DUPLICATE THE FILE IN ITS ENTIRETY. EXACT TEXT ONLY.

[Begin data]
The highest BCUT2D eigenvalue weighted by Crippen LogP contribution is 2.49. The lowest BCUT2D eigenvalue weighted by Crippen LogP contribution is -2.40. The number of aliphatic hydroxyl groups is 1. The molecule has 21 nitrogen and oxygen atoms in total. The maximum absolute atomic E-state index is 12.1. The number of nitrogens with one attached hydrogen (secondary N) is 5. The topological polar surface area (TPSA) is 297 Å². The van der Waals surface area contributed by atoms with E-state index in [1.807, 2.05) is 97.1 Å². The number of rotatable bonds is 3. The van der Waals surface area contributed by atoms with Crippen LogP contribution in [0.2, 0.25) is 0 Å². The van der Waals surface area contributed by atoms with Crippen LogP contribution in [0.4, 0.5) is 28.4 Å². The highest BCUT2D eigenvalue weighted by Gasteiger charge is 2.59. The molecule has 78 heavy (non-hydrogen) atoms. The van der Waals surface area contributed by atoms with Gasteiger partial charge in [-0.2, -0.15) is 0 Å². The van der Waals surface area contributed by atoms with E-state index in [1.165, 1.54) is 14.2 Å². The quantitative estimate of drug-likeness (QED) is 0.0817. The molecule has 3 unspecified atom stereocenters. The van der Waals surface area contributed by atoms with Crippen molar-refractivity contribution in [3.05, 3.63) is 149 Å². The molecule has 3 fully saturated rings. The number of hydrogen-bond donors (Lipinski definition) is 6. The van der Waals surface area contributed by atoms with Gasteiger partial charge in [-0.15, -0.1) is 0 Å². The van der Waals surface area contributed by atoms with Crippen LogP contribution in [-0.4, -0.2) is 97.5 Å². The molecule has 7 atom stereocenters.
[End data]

The highest BCUT2D eigenvalue weighted by Crippen LogP contribution is 2.49. The lowest BCUT2D eigenvalue weighted by Crippen LogP contribution is -2.40. The number of aliphatic hydroxyl groups is 1. The molecule has 21 nitrogen and oxygen atoms in total. The maximum absolute atomic E-state index is 12.1. The number of nitrogens with one attached hydrogen (secondary N) is 5. The topological polar surface area (TPSA) is 297 Å². The van der Waals surface area contributed by atoms with E-state index in [1.807, 2.05) is 97.1 Å². The number of rotatable bonds is 3. The van der Waals surface area contributed by atoms with Crippen LogP contribution in [0.2, 0.25) is 0 Å². The van der Waals surface area contributed by atoms with Crippen LogP contribution in [0.4, 0.5) is 28.4 Å². The highest BCUT2D eigenvalue weighted by Gasteiger charge is 2.59. The molecule has 78 heavy (non-hydrogen) atoms. The van der Waals surface area contributed by atoms with Gasteiger partial charge in [-0.2, -0.15) is 0 Å². The van der Waals surface area contributed by atoms with E-state index in [1.165, 1.54) is 14.2 Å². The quantitative estimate of drug-likeness (QED) is 0.0817. The molecule has 3 unspecified atom stereocenters. The van der Waals surface area contributed by atoms with Crippen molar-refractivity contribution in [3.05, 3.63) is 149 Å². The molecule has 3 fully saturated rings. The number of hydrogen-bond donors (Lipinski definition) is 6. The van der Waals surface area contributed by atoms with Gasteiger partial charge in [-0.15, -0.1) is 0 Å². The van der Waals surface area contributed by atoms with Crippen LogP contribution in [-0.4, -0.2) is 97.5 Å². The molecule has 7 atom stereocenters.